Keeping track of complex programs with countless subprojects is a challenging and demanding task for professionals. With the right methods and tools, advanced and powerful program management will help you keep track of everything important at all times. This article provides 8 recommendations and a program management example, which will help you when implementing and improving your environment. These include:
- Differentiation between program management and other terms
- What are program management tasks?
- Tip 1: Establishing a program management office / program office
- Tip 2: Defining the control processes
- Tip 3: Communicating how this program differs from others
- Tip 4: Defining the work breakdown structure
- Tip 5: Defining the interfaces between the projects
- Tip 6: Implementing an efficient PPM system
- Tip 7: Automating the synchronization between the interfaces
- Tip 8: Establishing an early-warning system
- Program management example: R&D in the Electronics Industry
But before we get into the details of successful program management, let us take a closer look at important terms in program management. We need to clarify them to avoid possible misunderstandings.
Differentiation between Program Management and Other Terms
Program Management Definition
Program management involves multiple interdependent projects. All projects in a program serve to achieve one overall goal. So, we can define a program as a master project with many subprojects.
Differentiation from Multi-Project / Project Portfolio Management
The term multi-project management, in contrast, refers to projects of one organizational unit that are implemented concurrently (e.g., IT projects that are independent from one another).
There is yet another difference: Project portfolio management, in German-speaking regions, generally defines the higher-level strategic direction of the programs and projects.
Note: Worldwide, there are differing definitions of the terms “program management” and “multi-project management”. Outside the German-speaking region, the terms “program management” and “project portfolio management” usually stand in for “multi-project management” (which causes confusion in the German-speaking regions).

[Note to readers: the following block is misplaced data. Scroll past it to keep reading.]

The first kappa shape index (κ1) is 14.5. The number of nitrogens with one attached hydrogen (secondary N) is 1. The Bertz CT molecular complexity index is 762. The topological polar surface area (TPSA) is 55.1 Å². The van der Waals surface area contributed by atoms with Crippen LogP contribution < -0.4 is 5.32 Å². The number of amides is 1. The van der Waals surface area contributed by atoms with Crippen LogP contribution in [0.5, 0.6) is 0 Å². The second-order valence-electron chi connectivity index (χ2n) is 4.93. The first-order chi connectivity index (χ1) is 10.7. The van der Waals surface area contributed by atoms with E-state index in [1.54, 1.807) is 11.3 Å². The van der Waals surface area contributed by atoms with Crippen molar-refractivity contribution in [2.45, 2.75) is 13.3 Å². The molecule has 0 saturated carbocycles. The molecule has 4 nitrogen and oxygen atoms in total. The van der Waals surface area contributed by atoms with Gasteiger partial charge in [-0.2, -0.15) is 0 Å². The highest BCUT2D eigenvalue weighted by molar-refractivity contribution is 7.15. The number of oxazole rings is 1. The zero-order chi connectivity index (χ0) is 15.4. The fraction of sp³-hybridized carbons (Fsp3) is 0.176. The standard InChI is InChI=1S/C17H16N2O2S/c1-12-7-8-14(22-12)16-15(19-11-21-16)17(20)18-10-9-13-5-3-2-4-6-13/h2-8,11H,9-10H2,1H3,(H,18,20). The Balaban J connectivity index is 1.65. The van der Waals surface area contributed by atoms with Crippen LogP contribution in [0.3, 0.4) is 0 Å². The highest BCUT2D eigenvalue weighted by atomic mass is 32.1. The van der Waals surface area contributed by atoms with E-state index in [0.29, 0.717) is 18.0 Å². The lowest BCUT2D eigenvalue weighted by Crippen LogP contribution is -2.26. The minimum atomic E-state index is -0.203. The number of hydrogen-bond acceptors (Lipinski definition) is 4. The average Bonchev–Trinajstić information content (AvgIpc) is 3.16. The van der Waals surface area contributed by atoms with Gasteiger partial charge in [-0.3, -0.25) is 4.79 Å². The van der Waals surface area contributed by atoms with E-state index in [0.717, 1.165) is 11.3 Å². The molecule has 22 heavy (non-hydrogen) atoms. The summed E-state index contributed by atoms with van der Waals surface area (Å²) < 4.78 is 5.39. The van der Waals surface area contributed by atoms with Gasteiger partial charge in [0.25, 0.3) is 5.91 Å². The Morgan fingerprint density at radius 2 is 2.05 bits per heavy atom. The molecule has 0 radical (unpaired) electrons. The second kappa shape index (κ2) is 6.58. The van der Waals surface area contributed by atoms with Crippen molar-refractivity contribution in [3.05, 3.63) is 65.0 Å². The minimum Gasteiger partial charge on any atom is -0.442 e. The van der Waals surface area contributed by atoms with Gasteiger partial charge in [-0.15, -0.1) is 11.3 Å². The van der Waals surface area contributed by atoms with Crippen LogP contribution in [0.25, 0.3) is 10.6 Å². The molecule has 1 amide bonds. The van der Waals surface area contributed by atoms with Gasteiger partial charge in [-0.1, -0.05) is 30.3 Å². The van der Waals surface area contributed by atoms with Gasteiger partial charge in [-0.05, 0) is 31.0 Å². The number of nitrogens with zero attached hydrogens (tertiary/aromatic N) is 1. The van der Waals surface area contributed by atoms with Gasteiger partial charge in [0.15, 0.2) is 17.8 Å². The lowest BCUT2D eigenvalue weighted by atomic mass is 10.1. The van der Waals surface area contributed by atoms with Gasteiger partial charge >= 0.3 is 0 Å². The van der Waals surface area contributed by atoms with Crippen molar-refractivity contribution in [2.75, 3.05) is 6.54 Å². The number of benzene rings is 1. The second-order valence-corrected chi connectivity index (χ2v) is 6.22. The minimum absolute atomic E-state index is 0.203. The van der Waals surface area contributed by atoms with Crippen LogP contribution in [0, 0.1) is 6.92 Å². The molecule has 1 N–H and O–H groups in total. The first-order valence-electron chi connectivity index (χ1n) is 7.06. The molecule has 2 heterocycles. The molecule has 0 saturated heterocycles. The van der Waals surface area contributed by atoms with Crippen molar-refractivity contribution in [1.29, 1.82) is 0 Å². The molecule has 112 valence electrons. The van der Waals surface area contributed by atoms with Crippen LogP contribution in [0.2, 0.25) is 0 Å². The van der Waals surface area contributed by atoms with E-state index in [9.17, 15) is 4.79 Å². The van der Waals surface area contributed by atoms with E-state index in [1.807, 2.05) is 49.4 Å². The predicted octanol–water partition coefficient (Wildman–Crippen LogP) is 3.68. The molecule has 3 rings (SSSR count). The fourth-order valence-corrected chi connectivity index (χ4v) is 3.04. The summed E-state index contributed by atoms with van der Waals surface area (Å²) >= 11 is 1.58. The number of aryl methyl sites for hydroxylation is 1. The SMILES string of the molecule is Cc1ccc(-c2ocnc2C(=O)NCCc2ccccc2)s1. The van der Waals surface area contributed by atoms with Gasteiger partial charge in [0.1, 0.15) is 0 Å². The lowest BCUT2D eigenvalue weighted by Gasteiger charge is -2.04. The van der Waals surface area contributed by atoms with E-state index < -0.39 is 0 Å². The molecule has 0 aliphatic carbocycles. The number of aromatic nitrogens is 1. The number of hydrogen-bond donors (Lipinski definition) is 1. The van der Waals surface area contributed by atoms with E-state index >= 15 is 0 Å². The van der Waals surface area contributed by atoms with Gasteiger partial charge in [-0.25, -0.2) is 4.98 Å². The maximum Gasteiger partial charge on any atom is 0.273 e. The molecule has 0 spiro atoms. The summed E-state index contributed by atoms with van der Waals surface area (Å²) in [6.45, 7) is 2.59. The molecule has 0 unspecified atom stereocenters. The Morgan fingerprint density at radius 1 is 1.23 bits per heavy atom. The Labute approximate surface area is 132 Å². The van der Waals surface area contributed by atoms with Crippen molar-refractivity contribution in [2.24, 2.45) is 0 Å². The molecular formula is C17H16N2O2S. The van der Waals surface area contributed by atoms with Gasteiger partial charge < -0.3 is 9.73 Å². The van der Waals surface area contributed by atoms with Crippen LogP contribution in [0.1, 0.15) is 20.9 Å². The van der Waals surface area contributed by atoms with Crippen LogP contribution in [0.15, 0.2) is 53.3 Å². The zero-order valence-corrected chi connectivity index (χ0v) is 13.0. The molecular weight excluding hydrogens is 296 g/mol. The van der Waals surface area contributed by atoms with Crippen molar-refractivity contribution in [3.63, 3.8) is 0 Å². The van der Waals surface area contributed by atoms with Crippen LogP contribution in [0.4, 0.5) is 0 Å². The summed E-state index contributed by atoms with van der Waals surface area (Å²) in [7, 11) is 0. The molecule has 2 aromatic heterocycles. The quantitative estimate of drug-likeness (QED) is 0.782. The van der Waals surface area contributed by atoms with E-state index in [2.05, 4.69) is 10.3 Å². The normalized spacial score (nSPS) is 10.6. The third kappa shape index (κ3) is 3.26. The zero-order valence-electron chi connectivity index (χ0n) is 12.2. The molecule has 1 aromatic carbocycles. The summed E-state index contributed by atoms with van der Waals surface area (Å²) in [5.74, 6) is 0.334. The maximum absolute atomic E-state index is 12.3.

What Are Program Management Tasks?
The program manager / program director is responsible for a program, consisting of several subprojects within the framework of the program. This person is often simultaneously head of the project office and / or program management office (PgrO). Program management tasks, which program managers handle with their team’s support, are the following:
- Defining programs to achieve strategic goals
- Launching projects for the program
- Defining interfaces
- Evaluating the proposed projects
- Approving, deferring, or rejecting project requests
- Monitoring projects from the client’s perspective
- Aligning schedules
- Managing cross-project information
- Coordinating resources
- Overall risk management
- Joint change control
- Managing the project marketing
- Handling quality management
Program Management according to the PMI
According to the standard of the Project Management Institute (PMI), program management tasks for the program manager / coordinator include among other things:
- Leading the overall program
- Coordinating activities within the program to keep it on track
- Working closely with the Chief Product Owner (CPO) and Chief Architecture Owner (CAO) to guide the overall work of the sub-teams
- Facilitating discussions between the CPO and CAO when there are differences.
Now that we understand the terms, let us look at the eight key tips for successful program management.
Tip 1: Establish a Program Management Office / Program Office
Programs must be carefully controlled. Due to their complexity and scope, this requires the support of a centralized responsible entity: the program management office.
The program management office (PgrO) generally has several members. Normally, you need more than one program manager to handle all the demands.
The program management office’s responsibilities can involve:
- Defining and communicating the unique characteristics of each program
- Training project managers specifically for the program at hand
- Supporting project managers in managing the projects
- Calling for the activities and data needed in preparation for the regular status meetings
- Ensuring the data quality of the projects
- Preparing reports for different committees
- Developing scenarios for problem situations
- Preparing and conducting status meetings
Differentiation from the PMO: Do not confuse the program management office (PgrO) with the Project Management Office (PMO). The PMO serves as a centralized control unit for managing projects throughout the company or in individual departments (such as IT-PMO). It handles activities such as the development of project standards, project monitoring, project support, training / coaching, quality assurance, and possibly even involvement in strategic decisions regarding the portfolio.
Tip 2: Define the Control Processes in Program Management
Firstly, ensure that the control of individual projects works at your company. Only then will your program management also run smoothly.